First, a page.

There is a model standard for Public Health. How do New York state's powers and duties compare with “model standards”? Would you characterize New York Public Health agency as having broad or narrow responsibilities?
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Borders separating cities, counties, states, and countries are arbitrary, politically-derived invisible lines that do not block the spread of pathogens carried by humans, animals and plants that cross these invisible lines. It is, consequently, a primary responsibility of the federal government to establish basic requirements or standards to govern the public health systems of the 50 states that collectively comprise the United States of America. Title 42 of the United States Code addresses public health issues, including establishing the federal Department of Health and Human Services. Within the Department of Health and Human Services is the Centers for Disease Control, which conducts what it calls The National Public Health Performance Standards Program. Within this document, a link to which is provided below, is the model for public health systems at the state level, and it is against this model that one can assess the State of New York's public health system. When making such an assessment, however, the CDC cautions against judging too harshly, noting the following:
"The standards were set at the optimal level; for this reason, participating jurisdictions will likely see many differences between their own performance and the 'gold standard' presented in the instruments. System partners should seek to address these weaknesses and also recognize and maintain areas in which they are strong."
The State of New York has its problems, and its public health system which must cater to the most ethnically- and culturally-diverse, and most densely-populated, demographic in the nation, is no exception. The terrorist attacks of September 11, 2001, and the anthrax mailings targeting New York State officials (as well as officials in Washington, D.C.), however, served as a wake-up call to state officials regarding their public health system. Consequently, New York has made every effort to establish and maintain as proficient a public health system possible. That does not, however, mean that it meets the CDC's "gold standard," because it does not. As the United Health Foundation's national ranking indicates, New York has room for improvement in closing socioeconomic gaps in terms of quality of health care, but the state's biggest concerns remain tied to individual conduct as opposed to some government-wide deficiency. In other words, if New Yorkers could exercise greater discipline with regard to nutrition, the state's ranking would improve considerably, a phenomenon former governor Bloomberg attempted to address by limiting portions of unhealthy foods served in New York eateries (e.g., fast-food outlets).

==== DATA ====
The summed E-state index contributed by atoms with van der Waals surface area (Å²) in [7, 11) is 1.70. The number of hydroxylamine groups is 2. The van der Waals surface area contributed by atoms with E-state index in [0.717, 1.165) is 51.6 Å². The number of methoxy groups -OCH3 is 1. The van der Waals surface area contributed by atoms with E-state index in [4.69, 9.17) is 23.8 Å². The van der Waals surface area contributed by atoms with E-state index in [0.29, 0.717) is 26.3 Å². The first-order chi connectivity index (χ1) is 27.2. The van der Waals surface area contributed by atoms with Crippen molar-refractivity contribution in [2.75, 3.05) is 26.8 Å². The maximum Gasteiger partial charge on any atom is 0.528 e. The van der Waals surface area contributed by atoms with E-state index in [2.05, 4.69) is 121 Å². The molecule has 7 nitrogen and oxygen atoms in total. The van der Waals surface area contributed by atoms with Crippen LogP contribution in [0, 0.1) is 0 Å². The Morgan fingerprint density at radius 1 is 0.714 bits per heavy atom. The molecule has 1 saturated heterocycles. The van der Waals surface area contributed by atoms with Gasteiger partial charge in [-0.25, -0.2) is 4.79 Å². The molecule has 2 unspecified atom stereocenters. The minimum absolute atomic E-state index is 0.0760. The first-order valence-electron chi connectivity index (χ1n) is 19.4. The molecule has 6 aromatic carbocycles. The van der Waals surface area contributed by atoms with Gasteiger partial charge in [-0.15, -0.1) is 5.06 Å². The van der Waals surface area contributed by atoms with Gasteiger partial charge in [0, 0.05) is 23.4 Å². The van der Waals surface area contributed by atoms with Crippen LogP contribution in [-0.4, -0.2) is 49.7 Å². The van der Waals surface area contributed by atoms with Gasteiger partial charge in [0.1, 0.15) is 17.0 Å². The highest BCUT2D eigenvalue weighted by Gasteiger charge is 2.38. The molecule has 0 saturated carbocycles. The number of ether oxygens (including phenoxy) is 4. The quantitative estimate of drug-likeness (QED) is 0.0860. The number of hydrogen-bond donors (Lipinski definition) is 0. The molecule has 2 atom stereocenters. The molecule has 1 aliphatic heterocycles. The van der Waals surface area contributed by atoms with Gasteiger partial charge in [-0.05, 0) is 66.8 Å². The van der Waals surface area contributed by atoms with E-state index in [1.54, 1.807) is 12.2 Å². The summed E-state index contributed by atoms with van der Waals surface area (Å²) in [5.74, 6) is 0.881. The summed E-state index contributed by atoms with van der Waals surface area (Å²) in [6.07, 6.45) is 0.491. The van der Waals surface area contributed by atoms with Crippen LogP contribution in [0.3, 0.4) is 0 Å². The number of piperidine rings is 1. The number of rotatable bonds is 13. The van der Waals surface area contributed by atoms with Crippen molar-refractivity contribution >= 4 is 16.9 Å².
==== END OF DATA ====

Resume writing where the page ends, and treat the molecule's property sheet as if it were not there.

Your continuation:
Obesity aside (and New York is hardly alone in this area, as visitors to the Midwest will attest), New York State officials have made good faith efforts at building medical facilities to serve previously under-served demographics, and has maintained sufficiently rigorous standards with regard to levels of technical proficiency and physician care.
New York, as stated, is a heavily-populated state, especially the New York City metropolitan area, and its state statutory authorities are commensurate with the state's demographics. It is a major entry point for international visitors and immigrants, as well as remaining a major port for imports of all matter of goods. Consequently, residents live with a built-in high-level of threat from biological pathogens brought in by visitors, immigrants, produce, etc. It cannot be judged on the same level as much smaller states like Wyoming that have much smaller populations do not have maritime or international land borders. As such New York's public health infrastructure faces strains that exceed most other states. Taking that into account, one can conclude that it measures up well to the CDC standards.
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